The site for the Cyprus Visiting School 2013 was the village of Athienou in the Larnaca District, located midway between the cities of Nicosia and Larnaca. Being one the four villages in Cyprus that lies within the UN Buffer Zone, namely at Sector Four (responsibility of the Slovakian and Hungarian contingent with 202 Soldiers), Athienou has a population of 5,000 people with the entirety of its residential area situated within the Green Line that swells up to a width of 7.4 kilometres to encompass the village.
Cyprus AAVS 2013 Student Work Images
With approximately 2,500 hectares of the north part of the area lying within Turkish occupied territories the residential part of Athienou, forms a nucleus of 1,700 hectares that is separated from the border with Northern Cyprus by a narrow corridor of open land. Aside from an area designated as industrial land annexed to the village at the southwest and another area for keeping livestock at the southeast, this residential nucleus is surrounded by open arable land where new building construction is not permitted. Landlocked by the restricting presence of the surrounding Green Line, as well as by governmental land policies that are designating specific land uses, the area is currently lacking any form of expansion strategies that would form blueprints for its future growth. In response to this condition, the scope of the 2013 Cyprus Visiting School brief was to create proposals operating on two main levels.
Firstly, to create ‘intermediary’ designs that formed strategic interventions in the existing area, the role of which was to essentially prepare the ground for the forthcoming masterplan strategies. The aim therefore was to generate growth scenarios on a landlocked, boundary-controlled landscape that would respond to a future situation where the removal of the Buffer Zone restrictions and ‘free’ expansion of the residential and industrial districts and farmland were again possible in Athienou. Direction of growth was a critical issue as land use within the Buffer zone remains restricted. Namely these included vertical growth, high rise or below ground, horizontal elevated or underground connections between Greek controlled areas, airways linking common-interest areas: agricultural lands or urban areas found in T/C areas, G/C areas, UN controlled areas or even further UK controlled areas.
Secondly, moving forward in time functioning masterplans of the area were designed that were based on scenarios of removal of the Buffer Zone restrictions. The proposals were based on the assumption that had Cyprus not been split, Athienou would be a growing urban centre midway between Nicosia to Larnaca and Ayia Napa, a gateway to the southern coasts towards the Mesaoria Valley and an important agricultural centre. The main issues that were questioned related to ways that the masterplan proposals could mediate between the urban districts of Nicosia at the west and Larnaca at the east, potentially forming a ‘Garden city’ type of development or taking an altogether different role relating to infrastructure or energy production.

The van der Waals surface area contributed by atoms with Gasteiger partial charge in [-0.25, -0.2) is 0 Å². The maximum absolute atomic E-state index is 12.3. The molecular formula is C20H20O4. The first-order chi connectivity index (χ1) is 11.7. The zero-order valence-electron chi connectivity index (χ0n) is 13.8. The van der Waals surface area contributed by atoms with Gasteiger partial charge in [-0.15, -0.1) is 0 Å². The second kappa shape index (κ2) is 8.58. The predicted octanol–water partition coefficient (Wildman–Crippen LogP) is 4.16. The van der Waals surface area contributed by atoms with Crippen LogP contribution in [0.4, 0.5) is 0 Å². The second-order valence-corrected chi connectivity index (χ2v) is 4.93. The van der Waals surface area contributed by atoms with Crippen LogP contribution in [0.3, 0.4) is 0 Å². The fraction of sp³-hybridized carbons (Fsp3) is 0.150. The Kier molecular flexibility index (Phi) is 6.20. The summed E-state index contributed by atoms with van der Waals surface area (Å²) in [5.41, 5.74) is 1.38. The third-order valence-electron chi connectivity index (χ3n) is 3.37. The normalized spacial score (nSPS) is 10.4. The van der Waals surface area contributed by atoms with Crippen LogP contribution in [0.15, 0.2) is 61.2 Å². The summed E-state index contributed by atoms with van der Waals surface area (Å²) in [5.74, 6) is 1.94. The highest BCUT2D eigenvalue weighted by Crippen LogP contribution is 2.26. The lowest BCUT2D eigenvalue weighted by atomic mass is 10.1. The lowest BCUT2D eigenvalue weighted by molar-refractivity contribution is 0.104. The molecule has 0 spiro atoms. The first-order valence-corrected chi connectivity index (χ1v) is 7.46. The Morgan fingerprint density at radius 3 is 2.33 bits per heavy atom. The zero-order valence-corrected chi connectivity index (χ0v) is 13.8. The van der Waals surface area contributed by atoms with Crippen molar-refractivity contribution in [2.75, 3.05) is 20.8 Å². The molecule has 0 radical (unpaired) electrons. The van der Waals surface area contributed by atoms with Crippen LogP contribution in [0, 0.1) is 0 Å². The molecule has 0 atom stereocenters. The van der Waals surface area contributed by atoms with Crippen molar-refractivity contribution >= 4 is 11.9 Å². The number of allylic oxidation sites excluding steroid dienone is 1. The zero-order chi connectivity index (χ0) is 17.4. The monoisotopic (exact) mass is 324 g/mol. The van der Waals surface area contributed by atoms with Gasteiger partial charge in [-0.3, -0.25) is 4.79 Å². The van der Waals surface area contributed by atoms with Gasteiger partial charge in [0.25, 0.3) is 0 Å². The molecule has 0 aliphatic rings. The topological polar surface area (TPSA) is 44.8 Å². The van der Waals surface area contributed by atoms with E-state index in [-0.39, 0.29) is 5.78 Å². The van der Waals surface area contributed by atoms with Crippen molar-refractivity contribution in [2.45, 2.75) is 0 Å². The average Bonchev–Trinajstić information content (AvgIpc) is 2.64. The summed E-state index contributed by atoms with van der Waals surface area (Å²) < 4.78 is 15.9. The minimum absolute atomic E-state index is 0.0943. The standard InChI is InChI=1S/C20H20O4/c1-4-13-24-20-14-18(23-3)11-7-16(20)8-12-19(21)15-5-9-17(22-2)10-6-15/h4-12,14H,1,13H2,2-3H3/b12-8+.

Overall, the idea of the 2013 Visiting School was to respond to a substantial growth of Athienou within its restricting boundaries today, in a way that after a possible political solution that specific growth could be reassembled and accommodated in the newly incorporated areas that would be accessible to Athienou. Avoiding to pretend that the divisions were not there, the aim was to create a growth scenario that would either answer to the main problem of expansion or bring forth the dystopian urban constructs that can arise from similar restrictive situations.
The use of associative digital tools allowed us to generate proposals that had a parameter-dependent underlying logic, where the changing of one of the inputs of the masterplan setting-out earlier in time had a knock on effect on the form of its expansion in the future. This contingency-dependent form of digital design enabled us to create adaptable, context-sensitive proposals that could rapidly adjust to the island’s diverse and volatile political and cultural landscape.